The average American is more ignorant of the Bible than he is of modern forensic science. He knows more about Kuala Lumpur, Malaysia than he does about Heaven. And he certainly knows more about Justin Bieber than he does about Jesus Christ. Our schools, our media, our advertizing, and our conversations are filled with facts and figures about sports, politics, current events with a touch of science thrown. But to hear –or over-hear – a serious and intelligent conversation about the Bible is rare. To hear about the Lord and the Word, generally you must buy a specific book or visit a specific church. As a result we live in a society of Biblical illiterates. This was not the way things were two hundred years ago. I don’t know that there was a greater number of Christians in the world then, but the world was generally more religious and filled with more Biblical knowledge.
Our scripture for this morning could be used as a test of what I just said. How many of our neighbors can define or explain the righteousness of God, redemption, or remission? Not even the average church-goer can accurately explain propitiation or justification. These are some of the grandest truths available to man, but how many educated Americans understand? Few people even have an accurate picture of God in their minds. Many of our neighbors picture Him as a blind sugar-daddy, kindly granting only our important requests. The bulk of the rest visualize God as an ogre ready devour us at a moment’s notice. “Look at the two dozen who died in tornados last week.. That is God’s department – if there really is a God.”
Both of these ideas – God the good and God the ogre – have a grain of truth in them. The God of the Bible is HOLY. In other words, He is separated from sin and sinners. We could draw some parallels between the Lord and a HAZMAT team in their protective suits. Jehovah will not permit sin into his presence; He will not tolerate wickedness for any length of time. He destroyed the world in Noah’s day because of the people’s unmitigated rebellion. And He destroyed Sodom for its perversity. He rejected Israel’s kings and let His chosen people be punished in captivity and slavery. On the other hand, God has displayed His love in a thousand different ways. He has given to this race of rebels a world of beauty and bounty in which to live. And even though His holiness and justice demand that all sinners be cast into Hell, He created a way to justify and accept some of them without compromising that holiness. The seven verses of this scripture summarize this tremendous conflict and contradiction. How can God both be honest and just while at the same time still be a justifying Saviour? The solution is in His Son who bore the effects of Hell for each of His adopted children. These things stand at the top of the list of things which the world needs to hear.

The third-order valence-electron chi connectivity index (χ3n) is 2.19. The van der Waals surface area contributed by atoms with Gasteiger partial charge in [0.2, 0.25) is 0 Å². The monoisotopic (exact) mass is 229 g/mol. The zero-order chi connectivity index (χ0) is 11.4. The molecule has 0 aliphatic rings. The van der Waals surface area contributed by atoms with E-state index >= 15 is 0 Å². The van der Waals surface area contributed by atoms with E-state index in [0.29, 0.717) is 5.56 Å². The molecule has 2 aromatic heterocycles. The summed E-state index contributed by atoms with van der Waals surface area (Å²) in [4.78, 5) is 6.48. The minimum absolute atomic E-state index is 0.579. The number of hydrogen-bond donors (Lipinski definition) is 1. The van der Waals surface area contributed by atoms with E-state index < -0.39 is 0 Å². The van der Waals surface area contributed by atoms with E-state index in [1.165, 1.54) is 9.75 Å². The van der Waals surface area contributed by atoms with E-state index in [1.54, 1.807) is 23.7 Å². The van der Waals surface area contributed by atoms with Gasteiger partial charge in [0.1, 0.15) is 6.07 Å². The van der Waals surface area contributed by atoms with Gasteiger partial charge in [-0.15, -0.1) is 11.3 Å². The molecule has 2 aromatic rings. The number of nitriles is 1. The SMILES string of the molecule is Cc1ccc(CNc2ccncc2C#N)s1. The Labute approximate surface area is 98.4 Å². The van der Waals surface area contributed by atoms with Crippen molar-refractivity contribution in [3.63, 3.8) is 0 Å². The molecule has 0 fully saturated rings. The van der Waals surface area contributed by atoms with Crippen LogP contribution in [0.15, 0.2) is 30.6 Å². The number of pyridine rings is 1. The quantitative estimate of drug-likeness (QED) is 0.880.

My hope is to bring this to your attention in the sense of which Christ Jesus suffered Hell while on the Cross. I don’t say that allegorically, or as a profanity – “Jesus suffered Hell.” I say that quite literally, but with qualifications. As He hung there, suspended by nails, Christ felt in His body and soul, the effects of the Lake of Fire. He did not suffer IN Hell, but he suffered the effects OF Hell on the cross. He “bare our sins in his own body on the tree, that we, being dead to sins, should live unto righteousness: by whose stripes ye were healed.” “For Christ also hath once suffered for sins, the just for the unjust, that he might bring us to God, being put to death in the flesh, but quickened by the Spirit.”
Jesus paid the price of Hell for every one of His elect, because He bore the wrath of God.
For example, He suffered the agony of LONELINESS.
During our Lord’s life, He knew what it was to be despised and rejected. “He came unto his own and His own received Him not.” He came into His own creation, and He came unto His own nation; neither of which wanted Him. He was the One who had no form nor comeliness according to Isaiah. Foxes and birds have holes and nests in which to lay their heads, but Jesus had no place to call home. He was a man whose own family laughed at him. Even in the few months of his relative popularity there were death squads out looking to kill him.